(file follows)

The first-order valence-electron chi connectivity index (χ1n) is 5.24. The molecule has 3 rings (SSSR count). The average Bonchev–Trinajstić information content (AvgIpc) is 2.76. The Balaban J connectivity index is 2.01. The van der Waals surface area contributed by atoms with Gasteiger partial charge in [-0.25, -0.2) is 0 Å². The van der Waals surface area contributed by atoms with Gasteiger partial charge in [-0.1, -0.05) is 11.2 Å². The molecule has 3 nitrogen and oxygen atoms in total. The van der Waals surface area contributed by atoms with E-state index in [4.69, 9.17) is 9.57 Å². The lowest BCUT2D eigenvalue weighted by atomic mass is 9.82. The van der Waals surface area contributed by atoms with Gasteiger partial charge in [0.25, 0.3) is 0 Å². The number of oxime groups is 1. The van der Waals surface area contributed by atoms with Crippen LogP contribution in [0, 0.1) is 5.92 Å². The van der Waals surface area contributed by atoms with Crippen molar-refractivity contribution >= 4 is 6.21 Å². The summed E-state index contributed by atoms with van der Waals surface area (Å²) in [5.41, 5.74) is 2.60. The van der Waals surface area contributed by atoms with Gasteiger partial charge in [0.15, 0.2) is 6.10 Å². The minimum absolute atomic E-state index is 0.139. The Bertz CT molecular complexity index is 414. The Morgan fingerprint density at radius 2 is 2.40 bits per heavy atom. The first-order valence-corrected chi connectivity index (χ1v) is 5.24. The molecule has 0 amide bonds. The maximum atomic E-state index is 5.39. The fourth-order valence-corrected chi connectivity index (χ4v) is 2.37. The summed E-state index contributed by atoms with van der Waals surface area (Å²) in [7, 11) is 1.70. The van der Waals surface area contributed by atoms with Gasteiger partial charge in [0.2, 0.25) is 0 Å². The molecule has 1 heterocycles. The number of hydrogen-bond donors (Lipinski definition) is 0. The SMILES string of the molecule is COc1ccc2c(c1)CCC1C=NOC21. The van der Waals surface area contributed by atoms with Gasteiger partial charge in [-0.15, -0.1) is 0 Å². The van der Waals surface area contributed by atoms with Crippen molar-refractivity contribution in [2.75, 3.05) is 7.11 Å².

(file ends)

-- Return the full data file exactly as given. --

The first-order valence-electron chi connectivity index (χ1n) is 5.24. The molecule has 3 rings (SSSR count). The average Bonchev–Trinajstić information content (AvgIpc) is 2.76. The Balaban J connectivity index is 2.01. The van der Waals surface area contributed by atoms with Gasteiger partial charge in [-0.25, -0.2) is 0 Å². The van der Waals surface area contributed by atoms with Gasteiger partial charge in [-0.1, -0.05) is 11.2 Å². The molecule has 3 nitrogen and oxygen atoms in total. The van der Waals surface area contributed by atoms with E-state index in [4.69, 9.17) is 9.57 Å². The lowest BCUT2D eigenvalue weighted by atomic mass is 9.82. The van der Waals surface area contributed by atoms with Gasteiger partial charge in [0.25, 0.3) is 0 Å². The number of oxime groups is 1. The van der Waals surface area contributed by atoms with Crippen LogP contribution in [0, 0.1) is 5.92 Å². The van der Waals surface area contributed by atoms with Crippen molar-refractivity contribution >= 4 is 6.21 Å². The summed E-state index contributed by atoms with van der Waals surface area (Å²) in [5.41, 5.74) is 2.60. The van der Waals surface area contributed by atoms with Gasteiger partial charge in [0.15, 0.2) is 6.10 Å². The minimum absolute atomic E-state index is 0.139. The Bertz CT molecular complexity index is 414. The Morgan fingerprint density at radius 2 is 2.40 bits per heavy atom. The first-order valence-corrected chi connectivity index (χ1v) is 5.24. The molecule has 0 amide bonds. The maximum atomic E-state index is 5.39. The fourth-order valence-corrected chi connectivity index (χ4v) is 2.37. The summed E-state index contributed by atoms with van der Waals surface area (Å²) in [7, 11) is 1.70. The van der Waals surface area contributed by atoms with Gasteiger partial charge in [0.2, 0.25) is 0 Å². The molecule has 1 heterocycles. The number of hydrogen-bond donors (Lipinski definition) is 0. The SMILES string of the molecule is COc1ccc2c(c1)CCC1C=NOC21. The van der Waals surface area contributed by atoms with Gasteiger partial charge in [-0.15, -0.1) is 0 Å². The van der Waals surface area contributed by atoms with Crippen molar-refractivity contribution in [2.75, 3.05) is 7.11 Å².